If a large percentage of a representative's constituency calls for a Resolution of Inquiry, that representative would be more likely to respond. Through lobbying, a congressperson will be asked to either co-sponsor a Resolution of Inquiry (as a bill) or to simply confirm that she/he will vote for it.
3. The Republican Congress supports Bush so how can we expect them to allow a vote on a Resolution of Inquiry?
This is an ongoing process, which increases in strength as we move forward. As more people learn the facts about the Downing Street Minutes, they and their members of Congress will support a Resolution of Inquiry. We are pursuing a multi-tiered approach: We're energizing average people like you to lobby your elected officials and inform the public. We're working with members of Congress to co-sponsor and support a Resolution of Inquiry. We're leading efforts to pressure the media to report these facts.
Since late May, we've accomplished amazing things. We helped Rep. John Conyers collect 650,000 signatures on petitions, demanding answers to the Downing Street Minutes. Rep. Conyers held a now famous hearing on June 16, afterwhich he and other representatives delivered the signatures to the White House. On the same day we organized a rally in Lafayette Park, across from the White House. We're currently working with members of Congress. We have several other important events and efforts planned to maintain the momentum. We'd appreciate any help you'd like to give.
4. Why focus on this?
The public is now focusing on the economy and the cost of occupying Iraq. A large number of U.S. soldiers and Iraqi citizens have died as well. When the inquiry begins, the media will have a field day with the Bush Administration's criminal deeds.
5. A Resolution of Inquiry is such a negative process. Why get involved?
There is a moral and legal imperative for a Resolution of Inquiry. The Downing Street Minutes show sufficient cause to investigate whether the Bush Administration lied to Congress and the American people in order to mislead us into war. To date, 1700+ US troops and thousands of Iraqi civilians have died in Iraq. It is not as negative as the alternative: Letting Bush, Cheney, Rumsfeld and others continue the occupation of Iraq or start a new war, plunging the country further into debt while more innocent people die. Lying America into war is a horrendous, unacceptable precedent. We must protect our republic by demanding a Resolution of Inquiry.
A guide for demonstrators, marchers, speakers and others who seek to exercise their First Amendment rights.
Q. Can my free speech rights be restricted because of what I want to say - even if it's controversial?
A. No. The First Amendment prohibits restrictions based on the content of speech. However, this does not mean that the Constitution completely protects all types of free speech activity in every circumstance. Police and government officials are allowed to place certain non-discriminatory and narrowly drawn "time, place and manner" restrictions on the exercise of First Amendment rights.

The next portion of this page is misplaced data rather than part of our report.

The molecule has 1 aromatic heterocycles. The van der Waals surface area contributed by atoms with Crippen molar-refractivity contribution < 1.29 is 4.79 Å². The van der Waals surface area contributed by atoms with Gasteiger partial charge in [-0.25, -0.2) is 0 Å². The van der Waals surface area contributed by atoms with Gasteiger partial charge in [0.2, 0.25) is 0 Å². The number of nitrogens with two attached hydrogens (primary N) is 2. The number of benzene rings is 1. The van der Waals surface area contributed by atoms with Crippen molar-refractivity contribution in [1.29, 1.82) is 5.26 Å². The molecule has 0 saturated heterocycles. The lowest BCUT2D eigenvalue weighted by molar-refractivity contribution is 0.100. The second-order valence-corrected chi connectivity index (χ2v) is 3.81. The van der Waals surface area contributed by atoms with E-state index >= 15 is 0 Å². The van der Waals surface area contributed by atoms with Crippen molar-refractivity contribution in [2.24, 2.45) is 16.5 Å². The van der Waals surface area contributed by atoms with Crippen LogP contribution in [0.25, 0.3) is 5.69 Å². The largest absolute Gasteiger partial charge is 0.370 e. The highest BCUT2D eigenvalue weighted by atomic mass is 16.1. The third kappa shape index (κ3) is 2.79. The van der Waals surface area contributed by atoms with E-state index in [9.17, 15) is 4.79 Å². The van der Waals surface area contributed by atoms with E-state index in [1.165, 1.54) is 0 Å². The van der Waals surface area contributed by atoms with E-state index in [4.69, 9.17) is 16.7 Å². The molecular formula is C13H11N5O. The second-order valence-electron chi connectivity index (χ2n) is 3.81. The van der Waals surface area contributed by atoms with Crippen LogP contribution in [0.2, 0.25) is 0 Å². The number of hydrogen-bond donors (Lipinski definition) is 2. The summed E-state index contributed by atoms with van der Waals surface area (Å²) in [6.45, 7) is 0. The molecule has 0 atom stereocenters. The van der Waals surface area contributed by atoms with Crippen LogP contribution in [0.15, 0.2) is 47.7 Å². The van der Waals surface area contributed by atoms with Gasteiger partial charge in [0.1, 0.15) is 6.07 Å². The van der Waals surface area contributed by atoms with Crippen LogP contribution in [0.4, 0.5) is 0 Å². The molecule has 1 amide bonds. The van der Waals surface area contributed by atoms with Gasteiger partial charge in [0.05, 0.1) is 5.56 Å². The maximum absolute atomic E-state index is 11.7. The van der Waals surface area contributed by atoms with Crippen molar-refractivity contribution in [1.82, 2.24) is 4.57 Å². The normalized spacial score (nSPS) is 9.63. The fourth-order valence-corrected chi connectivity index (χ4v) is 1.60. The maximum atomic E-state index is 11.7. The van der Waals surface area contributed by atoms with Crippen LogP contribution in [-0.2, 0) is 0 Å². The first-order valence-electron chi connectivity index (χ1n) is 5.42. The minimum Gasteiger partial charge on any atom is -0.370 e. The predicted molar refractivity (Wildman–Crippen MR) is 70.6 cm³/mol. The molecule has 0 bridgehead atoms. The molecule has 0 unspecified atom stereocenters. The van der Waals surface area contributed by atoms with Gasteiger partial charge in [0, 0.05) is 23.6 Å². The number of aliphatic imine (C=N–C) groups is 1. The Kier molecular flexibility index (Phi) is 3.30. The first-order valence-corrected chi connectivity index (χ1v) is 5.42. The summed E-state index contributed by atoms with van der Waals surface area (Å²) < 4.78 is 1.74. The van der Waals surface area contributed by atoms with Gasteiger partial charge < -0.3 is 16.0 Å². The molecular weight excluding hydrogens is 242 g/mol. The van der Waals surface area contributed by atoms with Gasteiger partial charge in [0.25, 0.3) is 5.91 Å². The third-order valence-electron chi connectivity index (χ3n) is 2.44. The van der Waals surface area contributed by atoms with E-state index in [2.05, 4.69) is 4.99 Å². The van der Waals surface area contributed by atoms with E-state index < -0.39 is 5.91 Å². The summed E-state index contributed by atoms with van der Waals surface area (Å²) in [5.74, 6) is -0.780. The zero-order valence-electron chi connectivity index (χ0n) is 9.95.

Q. Where can I engage in free speech activity?
A. Generally, all types of _expression are constitutionally protected in traditional "public forums" such as streets, sidewalks and parks. In addition, your speech activity may be permitted to take place at other public locations which the government has opened up to similar speech activities, such as the plazas in front of government buildings.
Q. What about free speech activity on private property?
A. The general rule is that free speech activity cannot take place on private property absent the consent of the property owner. However, in California, the courts have recognized an exception for large shopping centers, and have permitted leafleting and petitioning to take place in the public areas of large shopping centers. The shopping center owners, however, are entitled to impose regulations that, for example, limit the number of activists on the property and restrict their activities to designated "free speech areas." Most large shopping centers have enacted detailed free speech regulations that require obtaining a permit in advance. It is unclear whether the courts will extend this "shopping center exception" to other types of private property, such as the walkways in front of large free-standing stores, such as a Safeway or a Costco.
Q. Do I need a permit before I engage in free speech activity?
A. Not usually. However, certain types of events require permits. Generally, these events are: 1) a march or parade that does not stay on the sidewalk and other events that require blocking traffic or street closures; 2) a large rally requiring the use of sound amplifying devices; or 3) a rally at certain designated parks or plazas, such as federal property managed by the General Services Administration. Many permit procedures require that the application be filed several weeks in advance of the event. However, the First Amendment prohibits such an advance notice requirement from being used to prevent rallies or demonstrations that are rapid responses to unforeseeable and recent events. Also, many permit ordinances give a lot of discretion to the police or city officials to impose conditions on the event, such as the route of a march or the sound levels of amplification equipment. Such restrictions may violate the First Amendment if they are unnecessary for traffic control or public safety, or if they interfere significantly with effective communication with the intended audience.
A permit cannot be denied because the event is controversial or will express unpopular views. Citizens have a right to gather in any location, which is considered public access.
Q. If organizers have not obtained a permit, where can a march take place?
A. If marchers stay on the sidewalks and obey traffic and pedestrian signals, their activity is constitutionally protected even without a permit. Marchers may be required to allow enough space on the sidewalk for normal pedestrian traffic and may not maliciously obstruct or detain passers-by.
Q. May I distribute leaflets and other literature on public sidewalks?